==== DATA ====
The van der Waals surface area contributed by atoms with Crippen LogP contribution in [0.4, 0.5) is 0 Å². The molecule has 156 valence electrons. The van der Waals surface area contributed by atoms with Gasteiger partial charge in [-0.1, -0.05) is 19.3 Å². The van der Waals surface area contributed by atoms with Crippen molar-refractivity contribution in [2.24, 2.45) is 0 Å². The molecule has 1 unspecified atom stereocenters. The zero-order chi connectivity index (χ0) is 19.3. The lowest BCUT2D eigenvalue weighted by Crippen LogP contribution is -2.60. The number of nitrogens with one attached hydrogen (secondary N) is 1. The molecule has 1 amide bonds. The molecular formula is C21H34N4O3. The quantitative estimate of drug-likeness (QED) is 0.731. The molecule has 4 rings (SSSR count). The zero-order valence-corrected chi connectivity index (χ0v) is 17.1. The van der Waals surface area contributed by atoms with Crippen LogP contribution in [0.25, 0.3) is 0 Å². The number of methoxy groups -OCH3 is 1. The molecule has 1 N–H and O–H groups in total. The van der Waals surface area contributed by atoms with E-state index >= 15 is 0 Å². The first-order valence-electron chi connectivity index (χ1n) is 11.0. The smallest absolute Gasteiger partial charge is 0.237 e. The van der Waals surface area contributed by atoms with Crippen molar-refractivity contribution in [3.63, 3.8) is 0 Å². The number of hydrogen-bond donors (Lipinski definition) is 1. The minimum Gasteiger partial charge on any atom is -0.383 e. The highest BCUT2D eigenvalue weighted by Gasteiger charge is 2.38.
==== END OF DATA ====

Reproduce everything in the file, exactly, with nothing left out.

The van der Waals surface area contributed by atoms with Crippen LogP contribution in [0.4, 0.5) is 0 Å². The molecule has 156 valence electrons. The van der Waals surface area contributed by atoms with Gasteiger partial charge in [-0.1, -0.05) is 19.3 Å². The van der Waals surface area contributed by atoms with Crippen molar-refractivity contribution in [2.24, 2.45) is 0 Å². The molecule has 1 unspecified atom stereocenters. The zero-order chi connectivity index (χ0) is 19.3. The lowest BCUT2D eigenvalue weighted by Crippen LogP contribution is -2.60. The number of nitrogens with one attached hydrogen (secondary N) is 1. The molecule has 1 amide bonds. The molecular formula is C21H34N4O3. The quantitative estimate of drug-likeness (QED) is 0.731. The molecule has 4 rings (SSSR count). The zero-order valence-corrected chi connectivity index (χ0v) is 17.1. The van der Waals surface area contributed by atoms with Crippen LogP contribution in [0.25, 0.3) is 0 Å². The number of methoxy groups -OCH3 is 1. The molecule has 1 N–H and O–H groups in total. The van der Waals surface area contributed by atoms with E-state index >= 15 is 0 Å². The first-order valence-electron chi connectivity index (χ1n) is 11.0. The smallest absolute Gasteiger partial charge is 0.237 e. The van der Waals surface area contributed by atoms with Crippen molar-refractivity contribution in [3.63, 3.8) is 0 Å². The number of hydrogen-bond donors (Lipinski definition) is 1. The minimum Gasteiger partial charge on any atom is -0.383 e. The highest BCUT2D eigenvalue weighted by Gasteiger charge is 2.38.